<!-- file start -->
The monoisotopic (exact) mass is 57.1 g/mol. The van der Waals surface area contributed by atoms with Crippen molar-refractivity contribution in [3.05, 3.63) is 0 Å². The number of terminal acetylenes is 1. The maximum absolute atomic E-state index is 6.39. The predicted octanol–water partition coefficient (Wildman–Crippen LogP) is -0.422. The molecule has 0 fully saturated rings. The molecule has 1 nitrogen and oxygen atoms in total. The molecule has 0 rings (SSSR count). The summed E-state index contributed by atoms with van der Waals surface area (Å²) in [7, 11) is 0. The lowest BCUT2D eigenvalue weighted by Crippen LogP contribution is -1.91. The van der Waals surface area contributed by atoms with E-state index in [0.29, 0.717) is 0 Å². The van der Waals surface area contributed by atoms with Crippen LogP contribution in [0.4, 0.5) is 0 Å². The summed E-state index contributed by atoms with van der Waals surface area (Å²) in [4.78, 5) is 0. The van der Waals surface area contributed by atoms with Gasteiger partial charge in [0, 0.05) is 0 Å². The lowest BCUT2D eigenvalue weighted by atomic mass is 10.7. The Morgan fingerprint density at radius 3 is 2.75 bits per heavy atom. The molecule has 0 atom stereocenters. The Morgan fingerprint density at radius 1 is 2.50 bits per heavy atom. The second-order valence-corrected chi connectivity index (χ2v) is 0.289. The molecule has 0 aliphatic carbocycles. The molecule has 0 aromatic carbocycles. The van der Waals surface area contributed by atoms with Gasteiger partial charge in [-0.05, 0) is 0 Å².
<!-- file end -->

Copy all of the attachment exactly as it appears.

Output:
The monoisotopic (exact) mass is 57.1 g/mol. The van der Waals surface area contributed by atoms with Crippen molar-refractivity contribution in [3.05, 3.63) is 0 Å². The number of terminal acetylenes is 1. The maximum absolute atomic E-state index is 6.39. The predicted octanol–water partition coefficient (Wildman–Crippen LogP) is -0.422. The molecule has 0 fully saturated rings. The molecule has 1 nitrogen and oxygen atoms in total. The molecule has 0 rings (SSSR count). The summed E-state index contributed by atoms with van der Waals surface area (Å²) in [7, 11) is 0. The lowest BCUT2D eigenvalue weighted by Crippen LogP contribution is -1.91. The van der Waals surface area contributed by atoms with E-state index in [0.29, 0.717) is 0 Å². The van der Waals surface area contributed by atoms with Crippen LogP contribution in [0.4, 0.5) is 0 Å². The summed E-state index contributed by atoms with van der Waals surface area (Å²) in [4.78, 5) is 0. The van der Waals surface area contributed by atoms with Gasteiger partial charge in [0, 0.05) is 0 Å². The lowest BCUT2D eigenvalue weighted by atomic mass is 10.7. The Morgan fingerprint density at radius 3 is 2.75 bits per heavy atom. The molecule has 0 atom stereocenters. The Morgan fingerprint density at radius 1 is 2.50 bits per heavy atom. The second-order valence-corrected chi connectivity index (χ2v) is 0.289. The molecule has 0 aliphatic carbocycles. The molecule has 0 aromatic carbocycles. The van der Waals surface area contributed by atoms with Gasteiger partial charge in [-0.05, 0) is 0 Å².